When Julie and Daniel Hindsley's transgender daughter, Ella, first told them she wanted to be a girl, they didn't know what to expect, but 6-year-old Ella has since transitioned to the little girl she's always wanted to be thanks to unwavering support from her family.
"The first time she told me to 'make her a girl' out of frustration, I was shocked, scared, and freaking out inside," Julie told POPSUGAR. "She had told me many times prior to that that she had wished she was a girl and wished she could have long hair and wear dresses. When she got upset about it, I tried to appease her by telling her we could grow out her hair."
Eager to help their child navigate her identity, Julie and Daniel immediately began looking for a counselor. "I knew deep down Ella was transgender, but talking with the counselor helped me feel better about saying it out loud," Julie explained. "I knew talking to someone would help my husband as well. She told us that we needed to let Ella lead and that the sooner we did the social transition, the better it would be for her mental well-being."
"[The counselor] told us that we needed to let Ella lead and that the sooner we did the social transition, the better it would be for her mental well-being."
After working with their therapist, Julie and Daniel felt equipped to help Ella. "After our joint session, my husband started privately looking at girls' names that started with an E, and I caught him," she said. "It was huge and his first realization that we had a transgender daughter. He was fully on board with supporting her."
The next step for the family was helping Ella navigate the impending school year as a girl. Although Daniel and Julie asked Ella's thoughts on the matter, they already knew the answer. "She was thrilled," Julie said. "We were in the middle of the school year, so we told her she would have to wait as it would be hard on everyone around her to change. Looking back now, we should have just tried to either get the school on board quicker or shouldn't have mentioned a social transition to her until we were fully ready to do it."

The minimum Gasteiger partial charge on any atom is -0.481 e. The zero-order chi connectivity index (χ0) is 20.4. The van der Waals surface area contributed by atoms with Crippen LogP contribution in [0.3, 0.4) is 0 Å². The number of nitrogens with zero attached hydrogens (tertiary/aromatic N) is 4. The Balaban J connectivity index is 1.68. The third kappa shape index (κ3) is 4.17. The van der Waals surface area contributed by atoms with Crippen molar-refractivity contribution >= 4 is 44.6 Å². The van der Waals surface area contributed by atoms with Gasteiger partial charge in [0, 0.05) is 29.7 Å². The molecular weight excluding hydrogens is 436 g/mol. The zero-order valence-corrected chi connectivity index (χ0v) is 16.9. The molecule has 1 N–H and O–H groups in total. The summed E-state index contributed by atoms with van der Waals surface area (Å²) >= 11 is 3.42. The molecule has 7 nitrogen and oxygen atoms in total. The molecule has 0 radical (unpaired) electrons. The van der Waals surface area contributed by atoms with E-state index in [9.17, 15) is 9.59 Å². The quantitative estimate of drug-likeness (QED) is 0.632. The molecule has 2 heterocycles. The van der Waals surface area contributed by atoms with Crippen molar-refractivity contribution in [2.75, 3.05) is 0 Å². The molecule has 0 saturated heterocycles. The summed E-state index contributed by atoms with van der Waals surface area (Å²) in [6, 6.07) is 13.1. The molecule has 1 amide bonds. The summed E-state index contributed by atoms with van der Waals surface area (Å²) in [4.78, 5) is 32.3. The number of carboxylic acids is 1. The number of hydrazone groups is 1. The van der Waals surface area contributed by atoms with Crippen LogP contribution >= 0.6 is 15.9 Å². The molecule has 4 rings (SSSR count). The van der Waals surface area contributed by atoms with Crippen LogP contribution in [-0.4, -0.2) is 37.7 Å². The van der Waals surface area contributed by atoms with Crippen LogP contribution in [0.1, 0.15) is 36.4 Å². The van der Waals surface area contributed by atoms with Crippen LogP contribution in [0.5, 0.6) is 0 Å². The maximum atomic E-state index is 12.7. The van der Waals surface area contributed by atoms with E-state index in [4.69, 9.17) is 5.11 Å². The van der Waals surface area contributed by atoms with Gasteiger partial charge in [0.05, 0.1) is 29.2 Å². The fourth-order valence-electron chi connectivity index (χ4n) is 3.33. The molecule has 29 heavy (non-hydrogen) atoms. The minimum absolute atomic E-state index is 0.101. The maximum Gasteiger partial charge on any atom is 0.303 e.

Although Ella hadn't formally used she/her pronouns in school before the COVID-19 outbreak, her classmates were very accepting of her expressing gender through clothes. "We did end up letting her wear whatever she wanted to school in the middle of the year, but did not change name or pronouns yet," Julie shared. "The first week that she wore full-on feminine clothing, she got questions from a few kids, but overall her experience went well."
"The first week that she wore full-on feminine clothing, she got questions from a few kids, but overall her experience went well."
To officially celebrate Ella embracing her true identity, Julie staged a gender-reveal photo shoot. She enlisted the help of photographer Heather Harris Witt, and the family took photos they hope Ella will cherish for years to come.
"Although typical gender reveals seem to place a significant amount of stress on how important it is to be a boy or a girl 20 weeks before the child is born, I felt it was necessary to have this photoshoot for Ella," Julie explained in a Facebook post. Plus, she added, "Her favorite color has always happened to be pink."